Mail to anyone in North Carolina prisons will now be scanned and reprinted before delivery
SCOTT SIMON, HOST:
Any letter, birthday card or photo sent to someone in a North Carolina prison will now be scanned and reprinted before being delivered. The department of public safety says it's to reduce contraband items, like papers laced with drugs, from coming into prisons. The policy is similar to one instituted in Pennsylvania three years ago.
Samantha Melamed of the Philadelphia Inquirer covered that policy and its effects. She joins us from Philadelphia. Thanks so much for being with us.
SAMANTHA MELAMED: Yeah, thanks for having me.
SIMON: I know from experience letters and cards are important to people who are incarcerated. People - they want to touch letters and photos from loved ones, don't they?
MELAMED: Yeah. I mean, people tell me all the time how, you know, they want those hand-drawn drawings from their kids or the birthday cards from their family members. They want to be able to smell the perfume from their girlfriend or see the lipstick on the card. And all of that's kind of lost when you get a photocopy.
SIMON: Does scanning the letters make them more difficult to read and make photos harder to see?
MELAMED: So what I've heard from people is that the problems are both with the quality of the copies that they receive - sometimes they're not legible - but also that sometimes they'll get mail that was supposed to be addressed to someone else. In terms of photos, the quality of those was so poor that they ended up offering an opportunity for people to purchase photo books through an online photo servicing site.
SIMON: Why was this policy devised? I mean, drugs coming into prisons are obviously a problem. But how often was that happening with letters?
MELAMED: So what happened in Pennsylvania in 2018 was that there was a problem with K2, which is a synthetic cannabinoid that has pretty unpredictable effects on people, including, you know, sometimes violent behavior. But what the corrections department was saying was that staff were actually falling ill from exposure or needing to be rushed to the emergency room. A medical toxicologist I spoke with said that that's not possible, and they attribute it to something that they called mass psychogenic illness, which is sort of akin to a panic attack. But, you know, in any case, what happened was that the Department of Corrections responded by saying that mail was being soaked in the substance and that that's why it needed to be clamped down on.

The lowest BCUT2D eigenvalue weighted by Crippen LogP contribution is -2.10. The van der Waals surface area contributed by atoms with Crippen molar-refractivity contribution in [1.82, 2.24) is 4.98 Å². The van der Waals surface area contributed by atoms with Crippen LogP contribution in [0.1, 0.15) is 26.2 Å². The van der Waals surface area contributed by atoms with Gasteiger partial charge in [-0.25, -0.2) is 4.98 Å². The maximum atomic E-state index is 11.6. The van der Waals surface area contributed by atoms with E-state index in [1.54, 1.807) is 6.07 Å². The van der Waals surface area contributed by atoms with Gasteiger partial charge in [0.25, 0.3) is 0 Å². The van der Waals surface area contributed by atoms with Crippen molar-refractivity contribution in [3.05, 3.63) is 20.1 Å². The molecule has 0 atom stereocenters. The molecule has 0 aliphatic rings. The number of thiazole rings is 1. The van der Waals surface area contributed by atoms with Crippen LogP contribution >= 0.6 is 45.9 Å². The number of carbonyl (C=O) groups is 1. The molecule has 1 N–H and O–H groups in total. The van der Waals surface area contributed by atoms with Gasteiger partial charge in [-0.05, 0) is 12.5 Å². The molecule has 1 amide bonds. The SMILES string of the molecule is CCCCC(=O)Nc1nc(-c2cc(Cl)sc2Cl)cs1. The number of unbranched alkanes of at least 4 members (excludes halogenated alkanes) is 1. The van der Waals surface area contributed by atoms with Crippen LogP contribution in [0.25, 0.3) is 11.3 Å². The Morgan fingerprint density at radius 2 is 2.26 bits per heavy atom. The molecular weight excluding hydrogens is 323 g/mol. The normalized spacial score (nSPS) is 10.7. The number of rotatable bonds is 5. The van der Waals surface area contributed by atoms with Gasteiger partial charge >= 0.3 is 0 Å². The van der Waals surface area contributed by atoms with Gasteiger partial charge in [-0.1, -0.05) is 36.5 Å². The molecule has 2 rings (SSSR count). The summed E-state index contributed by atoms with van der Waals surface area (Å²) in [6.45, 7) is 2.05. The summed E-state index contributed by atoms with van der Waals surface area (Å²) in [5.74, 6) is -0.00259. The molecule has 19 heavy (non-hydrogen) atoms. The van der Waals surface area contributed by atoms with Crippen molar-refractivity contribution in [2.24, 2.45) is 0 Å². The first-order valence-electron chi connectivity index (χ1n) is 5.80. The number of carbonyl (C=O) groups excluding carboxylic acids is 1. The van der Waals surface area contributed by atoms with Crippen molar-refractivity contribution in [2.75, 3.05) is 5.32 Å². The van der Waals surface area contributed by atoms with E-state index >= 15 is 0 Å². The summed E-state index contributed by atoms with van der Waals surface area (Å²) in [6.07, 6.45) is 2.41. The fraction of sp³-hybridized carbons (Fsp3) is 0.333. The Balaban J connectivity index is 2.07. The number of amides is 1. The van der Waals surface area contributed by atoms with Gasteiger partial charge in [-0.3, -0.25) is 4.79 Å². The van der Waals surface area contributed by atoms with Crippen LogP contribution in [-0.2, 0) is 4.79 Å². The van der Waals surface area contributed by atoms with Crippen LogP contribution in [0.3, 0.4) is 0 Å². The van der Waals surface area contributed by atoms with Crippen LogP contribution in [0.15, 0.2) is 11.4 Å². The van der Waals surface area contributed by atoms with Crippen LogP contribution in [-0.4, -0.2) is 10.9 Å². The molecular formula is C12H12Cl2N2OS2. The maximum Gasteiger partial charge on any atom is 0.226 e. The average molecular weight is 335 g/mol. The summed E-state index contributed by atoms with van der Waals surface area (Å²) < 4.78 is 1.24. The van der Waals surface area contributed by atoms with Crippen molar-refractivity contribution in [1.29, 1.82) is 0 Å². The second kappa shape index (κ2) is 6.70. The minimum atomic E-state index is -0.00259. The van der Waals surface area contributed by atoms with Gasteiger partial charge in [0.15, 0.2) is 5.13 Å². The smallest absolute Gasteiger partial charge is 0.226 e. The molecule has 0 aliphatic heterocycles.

SIMON: North Carolina Department of Public Safety says when they tested this program in four women's facilities, they saw contraband reduced by 50%. Been similar in the cases you've been covering in Pennsylvania?
MELAMED: For the second half of 2020, there were anywhere between 60 and 100 drug fines reported by the Department of Corrections per month. You know, and that wasn't so different from the numbers that we saw before they cut off the mail. So, you know, however it was coming in, it's clear that there are many other ways the contraband could come into the prison. And outsourcing mail at a cost of, in Pennsylvania's case, a $15 million contract over three years isn't necessarily solving the problem.
SIMON: And are these letters and photos stored in a database?
MELAMED: They are. They're scanned and stored in what's been advertised as a searchable database. Of course, for the families of incarcerated people, that's obviously pretty upsetting. What I'm hearing from some people is that they - their family members don't want to send photos or don't want to send letters because they don't want to be caught up in the surveillance net.
SIMON: Yeah. Samantha Melamed of the Philadelphia Inquirer, thank you so much for being with us.
MELAMED: Thank you so much.
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